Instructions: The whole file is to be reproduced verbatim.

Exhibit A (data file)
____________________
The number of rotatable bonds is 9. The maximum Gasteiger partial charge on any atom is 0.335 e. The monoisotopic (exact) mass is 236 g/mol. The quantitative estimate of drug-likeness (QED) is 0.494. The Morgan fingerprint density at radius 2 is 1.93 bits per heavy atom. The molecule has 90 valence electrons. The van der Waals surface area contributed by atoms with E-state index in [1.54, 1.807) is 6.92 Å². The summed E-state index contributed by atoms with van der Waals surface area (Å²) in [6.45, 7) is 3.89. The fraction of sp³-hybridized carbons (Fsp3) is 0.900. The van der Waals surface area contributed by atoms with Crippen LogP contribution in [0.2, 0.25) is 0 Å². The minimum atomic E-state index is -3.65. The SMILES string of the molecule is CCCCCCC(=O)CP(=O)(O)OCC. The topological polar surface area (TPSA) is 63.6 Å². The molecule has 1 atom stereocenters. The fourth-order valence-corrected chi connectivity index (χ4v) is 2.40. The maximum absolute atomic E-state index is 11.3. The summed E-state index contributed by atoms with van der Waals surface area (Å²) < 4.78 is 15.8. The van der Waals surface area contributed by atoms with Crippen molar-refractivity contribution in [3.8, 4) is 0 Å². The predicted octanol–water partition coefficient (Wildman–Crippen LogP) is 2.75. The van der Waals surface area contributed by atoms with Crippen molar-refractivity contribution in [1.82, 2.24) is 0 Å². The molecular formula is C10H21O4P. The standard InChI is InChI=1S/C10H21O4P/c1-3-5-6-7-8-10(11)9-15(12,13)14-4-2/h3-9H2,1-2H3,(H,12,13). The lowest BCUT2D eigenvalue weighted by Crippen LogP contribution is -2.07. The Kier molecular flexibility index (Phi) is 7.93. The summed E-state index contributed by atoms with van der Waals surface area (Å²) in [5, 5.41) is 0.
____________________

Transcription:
The number of rotatable bonds is 9. The maximum Gasteiger partial charge on any atom is 0.335 e. The monoisotopic (exact) mass is 236 g/mol. The quantitative estimate of drug-likeness (QED) is 0.494. The Morgan fingerprint density at radius 2 is 1.93 bits per heavy atom. The molecule has 90 valence electrons. The van der Waals surface area contributed by atoms with E-state index in [1.54, 1.807) is 6.92 Å². The summed E-state index contributed by atoms with van der Waals surface area (Å²) in [6.45, 7) is 3.89. The fraction of sp³-hybridized carbons (Fsp3) is 0.900. The van der Waals surface area contributed by atoms with Crippen LogP contribution in [0.2, 0.25) is 0 Å². The minimum atomic E-state index is -3.65. The SMILES string of the molecule is CCCCCCC(=O)CP(=O)(O)OCC. The topological polar surface area (TPSA) is 63.6 Å². The molecule has 1 atom stereocenters. The fourth-order valence-corrected chi connectivity index (χ4v) is 2.40. The maximum absolute atomic E-state index is 11.3. The summed E-state index contributed by atoms with van der Waals surface area (Å²) < 4.78 is 15.8. The van der Waals surface area contributed by atoms with Crippen molar-refractivity contribution in [3.8, 4) is 0 Å². The predicted octanol–water partition coefficient (Wildman–Crippen LogP) is 2.75. The van der Waals surface area contributed by atoms with Crippen molar-refractivity contribution in [1.82, 2.24) is 0 Å². The molecular formula is C10H21O4P. The standard InChI is InChI=1S/C10H21O4P/c1-3-5-6-7-8-10(11)9-15(12,13)14-4-2/h3-9H2,1-2H3,(H,12,13). The lowest BCUT2D eigenvalue weighted by Crippen LogP contribution is -2.07. The Kier molecular flexibility index (Phi) is 7.93. The summed E-state index contributed by atoms with van der Waals surface area (Å²) in [5, 5.41) is 0.